On the level: Breaking down the silos.
There has been much discussion in the last few months about the move by the NSPS, a member organization (MO) of the ACSM, to establish a committee to study the financial and membership impacts of separation from ACSM.
The action was in response to a motion by the governors of NSPS to “initiate the process of separation and establish a committee.” The NSPS Strategic Planning Committee is charged with making the study.
The motion to explore separation was apparently a hasty response to a marketing report by Scott Oser Associates, which was commissioned by ACSM and its member organizations. The December 2009 report recommended “the formation of one industry-wide organization that included all the MOs as well as the state and local pieces of NSPS.”
The report states that it is going to be critical to “break down the silos,” and that if each MO continues to operate individually the organization will “struggle to recruit and retain members.” In spite of this recommendation, the leadership has chosen to study separation.
There are five member organizations (“silos”) of ACSM, including NSPS, the largest of the five. It’s worth noting that a “silo” is a rigid vertical structure that shields its contents from all contact with other silos. Separation of NSPS from the other four organizations will not break down the silos--it will only put more distance between them.
How did we get to where we are today? ACSM was born in 1941 (originally as the National Congress on Surveying and Mapping) following the Great Depression of the 1930s. Several technical divisions were formed over the years, eventually including the Cartography Division, the Instruments Division, the Control Surveys Division, the Education Division, the Property Surveys Division and the Topography Division. These would later be reformed and renamed the Property Surveys Division, the Control Surveys Division and the Cartography Division.
In 1980, in an effort to achieve organizational independence, ACSM reorganized from a system of divisions to a system of member organizations: National Society of Professional Surveyors, American Cartographic Association (ACA) and American Association of Geodetic Surveying (AAGS).
In 1983, an attempt to consolidate ACSM with the American Society of Photogrammetry failed. (A majority voted in favor of consolidation but failed to obtain the required two-thirds majority.)
In following years, ACA departed from ACSM; the Cartographic and Geographic Information Society (CaGIS) and the Geographic and Land Information Society (GLIS) were formed as member organizations; and the NSPS Foundation was recognized as a nonvoting member organization.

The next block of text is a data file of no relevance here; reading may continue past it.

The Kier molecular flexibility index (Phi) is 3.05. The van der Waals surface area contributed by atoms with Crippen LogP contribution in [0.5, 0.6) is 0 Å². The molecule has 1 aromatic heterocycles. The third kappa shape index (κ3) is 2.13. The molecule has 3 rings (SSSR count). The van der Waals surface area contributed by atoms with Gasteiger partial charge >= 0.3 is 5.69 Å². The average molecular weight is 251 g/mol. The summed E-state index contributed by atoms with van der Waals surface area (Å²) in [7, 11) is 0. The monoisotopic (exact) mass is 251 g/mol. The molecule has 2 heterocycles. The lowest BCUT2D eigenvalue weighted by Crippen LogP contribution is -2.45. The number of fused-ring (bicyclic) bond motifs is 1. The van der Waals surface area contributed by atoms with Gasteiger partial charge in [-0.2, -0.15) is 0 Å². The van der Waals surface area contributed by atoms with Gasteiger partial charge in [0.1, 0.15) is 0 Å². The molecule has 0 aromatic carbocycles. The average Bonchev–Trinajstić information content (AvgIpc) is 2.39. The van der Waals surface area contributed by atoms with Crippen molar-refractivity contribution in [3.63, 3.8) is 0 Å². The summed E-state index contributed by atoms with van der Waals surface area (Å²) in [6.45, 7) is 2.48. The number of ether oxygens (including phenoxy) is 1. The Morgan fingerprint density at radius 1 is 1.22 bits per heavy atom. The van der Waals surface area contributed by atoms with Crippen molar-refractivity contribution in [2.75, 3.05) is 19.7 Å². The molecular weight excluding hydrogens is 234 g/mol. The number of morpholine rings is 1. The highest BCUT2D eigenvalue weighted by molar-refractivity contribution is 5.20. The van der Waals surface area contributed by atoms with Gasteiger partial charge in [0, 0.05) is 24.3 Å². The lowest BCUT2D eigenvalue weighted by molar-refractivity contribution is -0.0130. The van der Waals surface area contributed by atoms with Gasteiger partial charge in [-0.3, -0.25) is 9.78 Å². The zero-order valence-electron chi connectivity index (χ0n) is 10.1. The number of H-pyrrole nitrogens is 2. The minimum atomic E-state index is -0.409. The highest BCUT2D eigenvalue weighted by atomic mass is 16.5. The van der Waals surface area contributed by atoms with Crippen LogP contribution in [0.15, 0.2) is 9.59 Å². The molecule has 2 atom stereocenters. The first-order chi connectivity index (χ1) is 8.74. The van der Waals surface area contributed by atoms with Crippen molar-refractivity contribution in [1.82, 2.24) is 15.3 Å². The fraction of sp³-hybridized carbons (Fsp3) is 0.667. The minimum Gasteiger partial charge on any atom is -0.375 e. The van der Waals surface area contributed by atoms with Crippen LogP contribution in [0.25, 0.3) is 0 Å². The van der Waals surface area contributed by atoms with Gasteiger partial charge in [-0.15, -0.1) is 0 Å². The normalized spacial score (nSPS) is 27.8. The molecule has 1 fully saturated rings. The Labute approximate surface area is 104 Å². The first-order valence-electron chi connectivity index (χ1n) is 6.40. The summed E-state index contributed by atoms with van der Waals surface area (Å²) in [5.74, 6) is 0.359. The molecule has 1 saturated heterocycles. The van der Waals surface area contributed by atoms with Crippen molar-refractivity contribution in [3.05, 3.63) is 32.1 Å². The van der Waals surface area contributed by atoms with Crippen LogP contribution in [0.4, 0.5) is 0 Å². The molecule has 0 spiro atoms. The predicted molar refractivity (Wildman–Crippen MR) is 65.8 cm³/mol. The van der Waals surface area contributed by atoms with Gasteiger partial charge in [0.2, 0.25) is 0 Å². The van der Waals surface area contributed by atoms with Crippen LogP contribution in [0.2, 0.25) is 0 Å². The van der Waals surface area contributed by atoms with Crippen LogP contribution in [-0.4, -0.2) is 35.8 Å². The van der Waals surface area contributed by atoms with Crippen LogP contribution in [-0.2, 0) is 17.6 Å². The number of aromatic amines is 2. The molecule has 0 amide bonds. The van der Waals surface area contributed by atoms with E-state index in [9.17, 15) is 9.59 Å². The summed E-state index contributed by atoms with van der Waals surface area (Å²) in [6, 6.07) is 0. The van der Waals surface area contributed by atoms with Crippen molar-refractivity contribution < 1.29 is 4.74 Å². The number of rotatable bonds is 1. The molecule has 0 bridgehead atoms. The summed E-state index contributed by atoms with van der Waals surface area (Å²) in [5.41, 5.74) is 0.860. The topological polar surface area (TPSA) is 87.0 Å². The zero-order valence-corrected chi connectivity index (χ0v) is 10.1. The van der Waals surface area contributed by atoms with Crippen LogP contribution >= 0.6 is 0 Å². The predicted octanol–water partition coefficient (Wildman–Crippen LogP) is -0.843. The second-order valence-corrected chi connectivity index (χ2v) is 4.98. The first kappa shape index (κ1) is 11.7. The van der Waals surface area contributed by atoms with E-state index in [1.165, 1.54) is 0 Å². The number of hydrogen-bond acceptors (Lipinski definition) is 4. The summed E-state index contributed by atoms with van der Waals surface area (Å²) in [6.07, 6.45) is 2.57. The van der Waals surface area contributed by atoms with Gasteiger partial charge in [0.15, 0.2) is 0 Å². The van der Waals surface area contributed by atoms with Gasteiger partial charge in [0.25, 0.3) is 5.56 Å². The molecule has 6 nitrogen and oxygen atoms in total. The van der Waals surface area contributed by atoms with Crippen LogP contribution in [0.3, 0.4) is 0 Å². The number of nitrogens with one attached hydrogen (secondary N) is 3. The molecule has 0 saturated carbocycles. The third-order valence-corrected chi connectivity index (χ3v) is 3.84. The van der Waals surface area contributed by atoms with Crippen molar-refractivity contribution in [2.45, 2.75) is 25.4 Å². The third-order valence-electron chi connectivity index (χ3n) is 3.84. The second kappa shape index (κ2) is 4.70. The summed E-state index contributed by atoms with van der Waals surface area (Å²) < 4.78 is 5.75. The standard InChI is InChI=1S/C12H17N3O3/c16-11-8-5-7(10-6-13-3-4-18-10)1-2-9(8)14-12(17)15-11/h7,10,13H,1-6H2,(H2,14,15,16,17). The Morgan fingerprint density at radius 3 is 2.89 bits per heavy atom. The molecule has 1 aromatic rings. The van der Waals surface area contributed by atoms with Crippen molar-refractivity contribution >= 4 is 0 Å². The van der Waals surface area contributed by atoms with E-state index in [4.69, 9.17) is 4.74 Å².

In 2000, an effort called the “Revitalization of the National Society of Professional Surveyors” was intended to bring all the members of the state surveying associations into membership in NSPS. This worthy goal has only been partially achieved.
In 2003, the MOs of ACSM became fully independent incorporated professional societies. The “new” Congress became a “coalition, an open consortium of equal partners,” or “silos,” in the words of the Oser report.
Membership Continues to Fall
In the nearly 70-year history of ACSM, the organization has continually attempted to redefine itself and its place in the U.S. surveying profession. Each attempt has been made with the stated objective of improving and strengthening the organization, presumably by increasing membership growth.
According to “Recollections of the American Congress on Surveying and Mapping, 1941-1991” by Walter S. Dix, ACSM attracted more than 11,000 members in 1986. By 2009, that number had fallen to 3,930, according to ACSM records.
Records show that NSPS membership has ranged from 65 percent (1993) to 75 percent (2009) of that of ACSM. The data also show a history of steady growth from 1952 to 1986, followed by a downward spiral over the next 23 years in spite of (or perhaps because of) the 2000 and 2003 efforts at revitalization and independence.
The Right Approach?
The National Council of Examiners for Engineers and Surveyors (NCEES) reports 39,632 “resident” surveying licenses in the U.S. in 2009. (The statistical problem of multiple licenses held by individuals is eliminated by reporting resident licenses separate from nonresident licenses.) The American Society of Civil Engineers counts 2,515--almost as many as the total 2009 membership of NSPS--of its 144,000 members as licensed land surveyors, while 6,000 ASCE members indicate an interest in the Geomatics Division of the society. These statistics indicate an enormous potential for NSPS membership growth.
Even allowing for the current recession, it is clear that all the attempts of ACSM and NSPS to reinvent themselves have done little to build the membership to include a respectable portion of the U.S. surveying universe. Perhaps it is because we have been moving in the wrong direction.
Instead of separating ourselves from each other--the NSPS surveyors from the AAGS surveyors; the land information specialists of NSPS from the land information specialists of GLIS and CaGIS; and the boundary surveyors from the engineering surveyors--maybe we ought to recognize that surveying is a broad field rather than an assortment of silos. We will only achieve a survivable and significant strength of numbers when we “break down the silos.”